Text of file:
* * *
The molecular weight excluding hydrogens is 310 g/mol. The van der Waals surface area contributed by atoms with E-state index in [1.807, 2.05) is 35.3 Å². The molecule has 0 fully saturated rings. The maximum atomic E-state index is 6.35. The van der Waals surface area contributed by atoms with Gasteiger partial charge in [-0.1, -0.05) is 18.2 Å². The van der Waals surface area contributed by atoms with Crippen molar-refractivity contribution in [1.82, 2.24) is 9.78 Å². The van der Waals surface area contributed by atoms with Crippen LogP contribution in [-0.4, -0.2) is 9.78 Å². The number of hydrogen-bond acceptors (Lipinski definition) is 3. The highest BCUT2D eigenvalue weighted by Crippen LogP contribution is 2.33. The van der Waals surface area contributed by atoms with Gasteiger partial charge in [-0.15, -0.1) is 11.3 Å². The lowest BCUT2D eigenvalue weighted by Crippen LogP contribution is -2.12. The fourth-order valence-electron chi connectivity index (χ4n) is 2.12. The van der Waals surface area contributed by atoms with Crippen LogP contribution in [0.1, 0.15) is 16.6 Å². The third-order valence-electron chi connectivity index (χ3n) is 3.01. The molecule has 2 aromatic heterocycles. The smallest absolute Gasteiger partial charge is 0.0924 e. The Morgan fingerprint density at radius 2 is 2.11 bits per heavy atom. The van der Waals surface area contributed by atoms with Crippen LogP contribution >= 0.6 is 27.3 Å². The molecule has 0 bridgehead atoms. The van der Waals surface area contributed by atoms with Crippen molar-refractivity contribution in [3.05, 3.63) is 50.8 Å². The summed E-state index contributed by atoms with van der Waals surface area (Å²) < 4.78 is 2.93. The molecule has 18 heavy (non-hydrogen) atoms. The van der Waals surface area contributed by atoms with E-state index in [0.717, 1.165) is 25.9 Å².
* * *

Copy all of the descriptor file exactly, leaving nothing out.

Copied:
The molecular weight excluding hydrogens is 310 g/mol. The van der Waals surface area contributed by atoms with E-state index in [1.807, 2.05) is 35.3 Å². The molecule has 0 fully saturated rings. The maximum atomic E-state index is 6.35. The van der Waals surface area contributed by atoms with Gasteiger partial charge in [-0.1, -0.05) is 18.2 Å². The van der Waals surface area contributed by atoms with Crippen molar-refractivity contribution in [1.82, 2.24) is 9.78 Å². The van der Waals surface area contributed by atoms with Crippen LogP contribution in [-0.4, -0.2) is 9.78 Å². The number of hydrogen-bond acceptors (Lipinski definition) is 3. The highest BCUT2D eigenvalue weighted by Crippen LogP contribution is 2.33. The van der Waals surface area contributed by atoms with Gasteiger partial charge in [-0.15, -0.1) is 11.3 Å². The lowest BCUT2D eigenvalue weighted by Crippen LogP contribution is -2.12. The fourth-order valence-electron chi connectivity index (χ4n) is 2.12. The van der Waals surface area contributed by atoms with Crippen LogP contribution in [0.1, 0.15) is 16.6 Å². The third-order valence-electron chi connectivity index (χ3n) is 3.01. The molecule has 2 aromatic heterocycles. The smallest absolute Gasteiger partial charge is 0.0924 e. The Morgan fingerprint density at radius 2 is 2.11 bits per heavy atom. The van der Waals surface area contributed by atoms with Crippen LogP contribution >= 0.6 is 27.3 Å². The molecule has 0 bridgehead atoms. The van der Waals surface area contributed by atoms with Crippen molar-refractivity contribution in [3.05, 3.63) is 50.8 Å². The summed E-state index contributed by atoms with van der Waals surface area (Å²) < 4.78 is 2.93. The molecule has 18 heavy (non-hydrogen) atoms. The van der Waals surface area contributed by atoms with E-state index in [0.717, 1.165) is 25.9 Å².